A PhD project by Ms Charlotte Coombs and supervised by Dr Peter Watt, Associate Professor and Anna Guildford has demonstrated the positive effect of exercise and its intensity on the regenerative capacity of mesenchymal stem cells, affecting their growth, proliferation and differentiation. These data sets will form the basis for a novel approach to understanding the effects of exercise in health benefits and recovery from injury.
The work is also linked to the collaboration with Brighton and Hove Albion Football Club to assess stem cell and inflammatory cell mobilisation in players throughout the football season and during periods of rest or training.
Exercise is considered to be beneficial and health promoting, the American College for Sports Medicine considers that exercise=medicine. The benefits to disease prevention (e.g. cardiovascular disease), improved physical activity, function and sports performance are well documented. Some recent evidence suggests that exercise and physical activity may act in ways, other than the well recognised improvements in cardiovascular function, muscle strength and endurance capacity, to promote the activation, mobilisation, and differentiation of various types of stem cells (1-3). There is potential to use the effects of exercise in generating such types of cells to improve organ regeneration, function and perhaps delay degenerative conditions.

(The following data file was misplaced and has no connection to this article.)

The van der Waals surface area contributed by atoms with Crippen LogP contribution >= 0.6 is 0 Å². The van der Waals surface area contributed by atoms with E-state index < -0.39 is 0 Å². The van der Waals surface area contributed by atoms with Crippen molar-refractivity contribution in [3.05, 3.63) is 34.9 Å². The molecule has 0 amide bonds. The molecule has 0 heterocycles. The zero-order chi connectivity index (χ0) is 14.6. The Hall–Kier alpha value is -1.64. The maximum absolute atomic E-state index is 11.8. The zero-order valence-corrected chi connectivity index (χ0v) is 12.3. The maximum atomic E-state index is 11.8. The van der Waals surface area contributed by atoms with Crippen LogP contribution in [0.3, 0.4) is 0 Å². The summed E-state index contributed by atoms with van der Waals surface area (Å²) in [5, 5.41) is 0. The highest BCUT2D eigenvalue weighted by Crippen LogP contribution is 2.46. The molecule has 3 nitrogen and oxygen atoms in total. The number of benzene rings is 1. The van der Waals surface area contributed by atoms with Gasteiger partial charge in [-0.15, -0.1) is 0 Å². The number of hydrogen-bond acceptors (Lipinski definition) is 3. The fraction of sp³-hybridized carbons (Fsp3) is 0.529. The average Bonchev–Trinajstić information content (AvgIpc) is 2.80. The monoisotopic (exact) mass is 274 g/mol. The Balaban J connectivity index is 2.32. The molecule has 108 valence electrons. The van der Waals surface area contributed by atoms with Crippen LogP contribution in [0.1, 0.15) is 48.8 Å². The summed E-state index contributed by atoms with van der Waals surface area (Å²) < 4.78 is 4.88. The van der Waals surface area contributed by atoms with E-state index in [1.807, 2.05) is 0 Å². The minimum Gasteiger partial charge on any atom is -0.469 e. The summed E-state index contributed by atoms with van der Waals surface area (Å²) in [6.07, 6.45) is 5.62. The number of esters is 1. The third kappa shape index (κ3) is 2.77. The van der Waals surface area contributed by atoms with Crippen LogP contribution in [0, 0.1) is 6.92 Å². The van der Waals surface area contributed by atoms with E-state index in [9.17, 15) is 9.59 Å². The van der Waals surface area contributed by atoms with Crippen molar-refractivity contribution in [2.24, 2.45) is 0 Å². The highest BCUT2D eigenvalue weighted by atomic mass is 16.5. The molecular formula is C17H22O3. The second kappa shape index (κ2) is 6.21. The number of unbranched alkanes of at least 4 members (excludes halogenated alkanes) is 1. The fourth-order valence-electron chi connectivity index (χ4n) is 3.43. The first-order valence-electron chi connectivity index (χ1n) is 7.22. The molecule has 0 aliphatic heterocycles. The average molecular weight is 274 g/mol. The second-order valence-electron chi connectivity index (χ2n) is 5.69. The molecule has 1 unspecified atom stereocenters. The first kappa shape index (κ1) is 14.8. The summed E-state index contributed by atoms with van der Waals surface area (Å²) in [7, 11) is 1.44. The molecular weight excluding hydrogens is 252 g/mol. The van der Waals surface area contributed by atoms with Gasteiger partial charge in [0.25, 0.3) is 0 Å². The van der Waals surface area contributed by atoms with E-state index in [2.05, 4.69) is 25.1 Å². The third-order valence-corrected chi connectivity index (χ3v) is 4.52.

This project will aim to develop a better understanding of the consequences of exercise, training and overtraining on the recruitment and the subsequent fate of such cells. We aim to use established methods for applying exercise stimuli to evoke stem cell recruitment and to measure their destiny, as a cell type, and the influence of exercise on the processes.